How one chooses to discipline their child is often a controversial topic that can divide friends and relatives. Many are divided on the use of corporal punishment as an effective means of discipline, despite studies showing that kids who grow up in countries that ban corporal punishment are less violent. Although there are many who still advocate that corporal punishment and spanking are exactly what kids need "these days," the American Academy of Pediatrics is asking parents to instead use "healthy forms of discipline."
In a study posted in the journal Pediatrics, it found that "aversive disciplinary strategies, including all forms of corporal punishment and yelling at or shaming children, are minimally effective in the short-term and not effective in the long-term." Not only did they find corporal punishment to not be an effective form of punishment, but studies have linked corporal punishment to "an increased risk of negative behavioral, cognitive, psychosocial, and emotional outcomes for children."
The study stated that US pediatricians don't endorse corporal punishment as an effective means of discipline, and only 6% of those doctors surveyed had a positive attitude towards spanking, while only 2.5% thought that there would be a positive change in behavior as a result of spanking. The study defines corporal punishment as "noninjurious, open-handed hitting with the intention of modifying child behavior," and includes spanking as a common method of corporal punishment.
The AAP's new statement is an update from a decade old policy that recommended "parents be encouraged and assisted in developing methods other than spanking in response to undesired behavior." Now the AAP is urging parents to choose alternative forms of discipline including positive reinforcement when the child exhibits appropriate behavior. They also suggest setting limits and expectations for children, and redirecting them when they misbehave. Spanking, hitting, slapping and any form of shaming or threatening should not be used to discipline children, the AAP recommends.
Corporal punishment isn't as popular as it used to be a method of disciplining children, or at least it's not as socially acceptable as it once was. In a 2004 survey as many as 2/3 of parents acknowledged they used some form of corporal punishment as discipline for their young children and that spanking was a socially acceptable form of discipline. A 2016 national survey found that attitudes on corporal punishment had shifted dramatically with the majority of parents not agreeing with corporal punishment at all.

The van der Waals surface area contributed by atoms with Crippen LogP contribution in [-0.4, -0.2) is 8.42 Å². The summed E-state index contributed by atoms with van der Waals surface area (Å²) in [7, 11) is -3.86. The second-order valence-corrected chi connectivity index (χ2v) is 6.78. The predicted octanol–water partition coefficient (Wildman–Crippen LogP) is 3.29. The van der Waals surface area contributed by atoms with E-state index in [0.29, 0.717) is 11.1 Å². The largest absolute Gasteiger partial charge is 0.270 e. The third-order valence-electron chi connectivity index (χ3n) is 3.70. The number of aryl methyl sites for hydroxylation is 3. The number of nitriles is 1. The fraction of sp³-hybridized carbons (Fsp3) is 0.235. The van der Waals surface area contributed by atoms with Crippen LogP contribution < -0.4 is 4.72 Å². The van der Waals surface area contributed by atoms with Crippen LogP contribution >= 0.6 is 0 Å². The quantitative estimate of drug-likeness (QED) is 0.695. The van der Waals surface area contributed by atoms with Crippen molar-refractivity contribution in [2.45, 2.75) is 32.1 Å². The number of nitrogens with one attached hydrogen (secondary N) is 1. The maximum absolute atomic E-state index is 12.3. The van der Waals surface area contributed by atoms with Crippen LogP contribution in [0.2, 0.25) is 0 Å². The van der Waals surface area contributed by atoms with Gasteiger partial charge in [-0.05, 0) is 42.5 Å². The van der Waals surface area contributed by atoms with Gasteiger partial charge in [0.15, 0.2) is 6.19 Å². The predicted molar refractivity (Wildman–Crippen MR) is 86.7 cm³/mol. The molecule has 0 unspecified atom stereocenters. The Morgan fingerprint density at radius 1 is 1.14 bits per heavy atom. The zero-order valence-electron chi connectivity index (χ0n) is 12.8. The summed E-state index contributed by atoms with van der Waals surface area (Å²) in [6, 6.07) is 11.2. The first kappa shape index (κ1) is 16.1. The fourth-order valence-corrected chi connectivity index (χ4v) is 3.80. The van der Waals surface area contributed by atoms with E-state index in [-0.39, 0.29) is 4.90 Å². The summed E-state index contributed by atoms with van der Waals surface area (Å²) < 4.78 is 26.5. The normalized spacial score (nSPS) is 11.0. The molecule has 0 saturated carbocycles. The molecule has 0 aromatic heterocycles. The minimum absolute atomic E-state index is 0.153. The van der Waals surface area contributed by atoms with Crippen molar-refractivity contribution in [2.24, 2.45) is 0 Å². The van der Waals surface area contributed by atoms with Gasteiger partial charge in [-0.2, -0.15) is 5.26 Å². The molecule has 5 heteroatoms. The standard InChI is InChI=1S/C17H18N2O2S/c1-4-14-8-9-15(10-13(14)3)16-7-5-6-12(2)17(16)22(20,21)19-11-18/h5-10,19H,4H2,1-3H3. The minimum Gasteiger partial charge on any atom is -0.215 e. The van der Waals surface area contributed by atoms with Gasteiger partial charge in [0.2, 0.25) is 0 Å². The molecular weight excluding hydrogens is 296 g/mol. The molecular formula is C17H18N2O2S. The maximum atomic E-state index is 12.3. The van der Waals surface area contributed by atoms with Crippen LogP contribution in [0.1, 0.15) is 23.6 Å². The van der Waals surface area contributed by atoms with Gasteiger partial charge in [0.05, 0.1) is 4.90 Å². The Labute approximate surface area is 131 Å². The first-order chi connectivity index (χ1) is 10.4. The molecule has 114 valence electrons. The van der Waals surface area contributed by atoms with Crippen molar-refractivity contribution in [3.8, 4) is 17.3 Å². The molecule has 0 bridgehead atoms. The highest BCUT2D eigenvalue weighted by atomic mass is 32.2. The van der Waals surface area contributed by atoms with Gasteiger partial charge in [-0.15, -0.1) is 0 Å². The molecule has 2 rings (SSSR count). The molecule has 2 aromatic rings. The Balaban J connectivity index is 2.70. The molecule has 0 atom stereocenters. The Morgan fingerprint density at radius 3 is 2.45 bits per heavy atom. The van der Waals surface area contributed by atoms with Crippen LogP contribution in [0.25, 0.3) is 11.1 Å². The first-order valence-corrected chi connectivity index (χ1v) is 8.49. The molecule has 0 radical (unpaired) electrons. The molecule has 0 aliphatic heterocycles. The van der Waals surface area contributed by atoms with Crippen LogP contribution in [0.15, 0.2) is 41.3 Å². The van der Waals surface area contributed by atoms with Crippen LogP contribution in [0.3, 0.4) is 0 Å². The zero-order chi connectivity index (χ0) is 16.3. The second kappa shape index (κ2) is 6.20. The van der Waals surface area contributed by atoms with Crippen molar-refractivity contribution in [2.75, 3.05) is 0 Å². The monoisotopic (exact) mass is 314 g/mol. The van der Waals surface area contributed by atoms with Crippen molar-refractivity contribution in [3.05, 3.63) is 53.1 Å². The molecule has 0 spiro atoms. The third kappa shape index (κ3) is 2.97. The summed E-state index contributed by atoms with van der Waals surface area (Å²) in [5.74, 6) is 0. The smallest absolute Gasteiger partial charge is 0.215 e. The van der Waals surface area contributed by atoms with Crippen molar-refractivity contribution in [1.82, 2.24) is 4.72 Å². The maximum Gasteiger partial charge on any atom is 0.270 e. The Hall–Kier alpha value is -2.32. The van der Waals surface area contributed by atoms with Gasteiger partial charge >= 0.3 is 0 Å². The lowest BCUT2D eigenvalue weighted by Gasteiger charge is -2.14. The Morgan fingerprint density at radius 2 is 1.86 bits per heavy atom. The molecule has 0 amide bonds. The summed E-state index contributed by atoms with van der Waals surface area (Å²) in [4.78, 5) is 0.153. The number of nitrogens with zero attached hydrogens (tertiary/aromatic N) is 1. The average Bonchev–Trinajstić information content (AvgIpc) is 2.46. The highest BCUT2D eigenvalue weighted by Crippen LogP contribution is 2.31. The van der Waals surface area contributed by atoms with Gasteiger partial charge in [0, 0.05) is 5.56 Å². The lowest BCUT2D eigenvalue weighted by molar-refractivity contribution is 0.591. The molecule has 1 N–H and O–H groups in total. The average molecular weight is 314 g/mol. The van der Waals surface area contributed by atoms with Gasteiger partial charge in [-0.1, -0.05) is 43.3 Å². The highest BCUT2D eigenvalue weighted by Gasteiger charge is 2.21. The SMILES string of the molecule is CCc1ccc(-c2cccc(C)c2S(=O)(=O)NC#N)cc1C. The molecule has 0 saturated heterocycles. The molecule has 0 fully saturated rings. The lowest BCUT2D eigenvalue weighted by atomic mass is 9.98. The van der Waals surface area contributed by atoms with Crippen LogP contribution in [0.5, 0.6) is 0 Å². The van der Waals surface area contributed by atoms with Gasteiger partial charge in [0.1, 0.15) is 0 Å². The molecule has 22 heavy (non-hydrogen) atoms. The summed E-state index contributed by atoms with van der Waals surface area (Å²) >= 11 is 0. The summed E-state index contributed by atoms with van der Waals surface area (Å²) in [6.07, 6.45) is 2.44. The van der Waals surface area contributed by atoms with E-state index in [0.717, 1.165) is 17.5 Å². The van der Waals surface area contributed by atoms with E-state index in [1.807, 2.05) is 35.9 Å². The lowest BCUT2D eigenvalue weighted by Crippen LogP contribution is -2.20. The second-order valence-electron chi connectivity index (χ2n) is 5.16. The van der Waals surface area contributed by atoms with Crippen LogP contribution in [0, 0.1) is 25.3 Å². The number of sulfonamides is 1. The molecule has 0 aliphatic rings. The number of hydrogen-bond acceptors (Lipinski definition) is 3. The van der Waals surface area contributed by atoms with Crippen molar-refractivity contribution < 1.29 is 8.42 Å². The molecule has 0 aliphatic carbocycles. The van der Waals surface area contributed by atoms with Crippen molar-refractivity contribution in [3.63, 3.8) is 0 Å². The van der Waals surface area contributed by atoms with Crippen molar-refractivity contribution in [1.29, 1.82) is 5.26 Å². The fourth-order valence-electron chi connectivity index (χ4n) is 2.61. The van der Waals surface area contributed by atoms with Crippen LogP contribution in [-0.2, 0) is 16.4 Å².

Dr. Robert Sege, first author of the policy statement and a pediatrician at the Floating Hospital for Children at Tufts Medical Center in Boston, told CNN that methods of punishment needs to be tailored to the child's age. For children under the age of 1, often the most you can do is simply remove the child from the scenario. "The best thing to do is just pick them up and move them somewhere else, distract them, change the subject -- and that's usually all they need and they can handle it," Sege said.
The doctor recommends a time out system for preschoolers and toddlers, who often act out to earn attention. "What we talk to parents about is paying attention to your child's good behavior and paying less attention when they're misbehaving," Sege said.
The doctor suggested that with older children, of the consequences of their misbehavior is often punishment enough. "So if they run out in the street, you don't want the natural consequence to be that they get run over by a car. But a natural consequence might be that they have to hold your hand when they're in the street or they can't go out on their own past a busy street until you've observed them always looking both ways."
Dr. Sege told the new station that a loving and trusting relationship between parent and child is the most important relationship in the family, and that relationship can be negatively effected if corporal punishment is used. Positive disciplinary measures benefit both the parent and child. "As a result, children are more likely to grow up feeling secure and positive, knowing how to regulate their own behavior."